Eventually I hope to be writing under a couple of pen names. One for my romances, one for YA and maybe another one for something else.

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Thanks so much for stopping by, Vivi!

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Question Of The Week: Writer’s Block

27 Nov

Happy (day after) Thanksgiving, everyone! We hope your holiday was happy and full of delicious food! This QotW comes from N. L. Mars, who asked us:

“How do you combat writers block? What would you recommend for those who feel a bit stuck in their story, or unsure of what to do next?”

Thanks so much, N. L.! Keep the questions coming, guys!

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Regarding the question, just see my article from this past Monday: https://letthewordsflow.wordpress.com/2009/11/23/sudden-novel-death-syndrome-why-it-didnt-work-out/

The Writer Who Is Also on Submissions

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I don’t believe in “writer’s block.” I think people get frustrated and tired and lazy, and use this so-called “writer’s block” as an excuse not to write. If you’re stuck, listen to some awesome music, and keep writing. Even if what you write totally sucks. Even if you have no ideas. Have your characters sit down for a cup of tea, and see what comes out of them. Or throw them off a bridge into a freezing river and see how they react. But just WRITE. No excuses.

The Writer (Im)Patiently Waiting While Her First Novel is On Submissions

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The advice I often receive to this question is to force yourself to write. I find, however, that this does not help me combat writers block. I need inspiration in order to write. And so, rather than wait for inspiration to strike me, I go looking for it during this period. I listen to soundtracks and classical music, trying to envision the scene I’m trying to write. Or I, instead of writing, record my thoughts

The Writer Who Just Started Querying

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I think the number one thing I do is to outline before I start a story.  I know that sounds kind of anal.  I definitely do not do the whole Roman Numeral, capital letter, numeral, small-case letter outlining system they showed me back in school.  Basically, I just jot down bullet points as they come to me of what happens when in the story.  That way, when I come to a spot that’s dull and drags, I can still see what’s coming after it, and that motivates me to plod through and keep going.  It doesn’t work for everybody, but it works for me.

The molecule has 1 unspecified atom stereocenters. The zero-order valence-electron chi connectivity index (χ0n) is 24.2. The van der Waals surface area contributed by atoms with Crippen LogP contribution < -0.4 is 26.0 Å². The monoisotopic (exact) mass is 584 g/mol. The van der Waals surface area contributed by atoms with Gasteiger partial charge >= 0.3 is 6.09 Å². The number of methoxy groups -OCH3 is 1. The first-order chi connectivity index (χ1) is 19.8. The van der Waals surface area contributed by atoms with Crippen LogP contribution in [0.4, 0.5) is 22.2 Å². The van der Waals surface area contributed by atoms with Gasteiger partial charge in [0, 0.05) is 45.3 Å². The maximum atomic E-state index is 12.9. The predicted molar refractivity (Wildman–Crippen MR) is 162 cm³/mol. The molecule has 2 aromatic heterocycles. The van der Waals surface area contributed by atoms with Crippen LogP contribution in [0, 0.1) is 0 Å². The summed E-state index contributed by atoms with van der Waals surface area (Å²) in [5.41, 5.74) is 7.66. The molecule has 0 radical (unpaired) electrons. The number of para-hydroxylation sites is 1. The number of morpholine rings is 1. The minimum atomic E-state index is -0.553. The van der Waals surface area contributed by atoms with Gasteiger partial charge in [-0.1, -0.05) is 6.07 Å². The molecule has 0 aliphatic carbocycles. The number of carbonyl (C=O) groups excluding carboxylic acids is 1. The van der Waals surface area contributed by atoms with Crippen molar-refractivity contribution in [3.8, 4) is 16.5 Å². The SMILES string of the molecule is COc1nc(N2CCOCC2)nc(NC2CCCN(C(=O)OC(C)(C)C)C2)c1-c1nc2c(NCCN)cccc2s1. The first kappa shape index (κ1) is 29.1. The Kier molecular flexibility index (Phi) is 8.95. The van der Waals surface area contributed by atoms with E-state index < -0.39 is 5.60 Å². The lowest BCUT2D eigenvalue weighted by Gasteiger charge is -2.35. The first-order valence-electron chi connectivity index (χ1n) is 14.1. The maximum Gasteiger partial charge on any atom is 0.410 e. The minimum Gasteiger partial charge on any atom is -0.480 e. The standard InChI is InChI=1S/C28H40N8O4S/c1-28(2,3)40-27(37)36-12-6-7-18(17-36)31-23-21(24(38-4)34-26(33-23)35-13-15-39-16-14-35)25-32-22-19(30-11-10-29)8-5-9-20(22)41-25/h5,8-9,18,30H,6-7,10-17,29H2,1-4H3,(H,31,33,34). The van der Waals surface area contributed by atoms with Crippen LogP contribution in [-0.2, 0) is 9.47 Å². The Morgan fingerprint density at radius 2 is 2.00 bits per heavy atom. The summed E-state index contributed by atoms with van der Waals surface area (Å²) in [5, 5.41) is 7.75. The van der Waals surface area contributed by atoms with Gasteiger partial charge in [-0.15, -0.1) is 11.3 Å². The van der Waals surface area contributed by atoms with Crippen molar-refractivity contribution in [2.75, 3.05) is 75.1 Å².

The Writer Who’s Writing Queries

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I combat writer’s block by stepping away from my work. In fact, I do this normally because I tend to write and forget about my REAL life–you know, college. And friends. I usually take two days in between writing and if I am stressed out or feeling the writer’s block creeping up, I tend to take four days. I know this seems like a long time, but it works for me. It also allows me to do things I am sometimes neglectful of (homework and my friends), and get my mind to refocus itself and look at the project as a whole.

I recommend stepping away. It really allows your mind to focus on other things, whether it be homework, friends, family or even reality television, so that you are not a terrible, nervous wreck who instant messages her friends or writing buddies, crying “THIS SOUND SO STUPID! I AM DELETING THIS ENTIRE STORY! IT IS POINTLESS!” …Not like I have ever done that or anything. Best of luck conquering your writer’s block!

The Writer Writing Her First Novel

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Have a fantastic weekend, everyone!

Sudden Novel Death Syndrome: Why It Didn’t Work Out

23 Nov

Sudden Novel Death Syndrome: Why It Didn’t Work Out
or:

“Why That Novel You Were Really Excited About Dead-Ended Into A Black Hole of Guilt and Lack of Plot Development and What To Do About It”

By Savannah J. Foley

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I have them and you have them: failed projects. No matter how exciting the initial burst of inspiration, no matter how striking and significant the initial chapters, something causes the story to descend into a frustrating nothing, subsequent chapters diluting themselves into a boring parody of that first, promising beginning. As a writer, your excitement turns to hesitation, then panic, then disgust, and your project gets shelved and locked into the back files of your computer, never to be developed further (except for those occasional, guilty tweakings).

Why does this happen? What, if anything, can be done to prevent it? I’ve compiled a list of reasons—and solutions—to this stagnation, and I hope it’s a help to you:

1. The first rule of writing is: Don’t talk about your novel.

2. The second rule of writing is: Do NOT. TALK. ABOUT. YOUR. NOVEL.

Discussing ideas with your friend or audience seems to be a sure-fire way to kill a project from the very beginning. There’s just something about debating possible plot options that effectively stops production in its tracks. My theory is that it turns your project into an attempt to please everyone at once. Others suggest it distracts you from the delicate process of actually working on the project; you become the type of writer who is always talking about his/her book without ever actually writing it.

This phenomenon has been noticed by other writers as well. Consider the following quotes: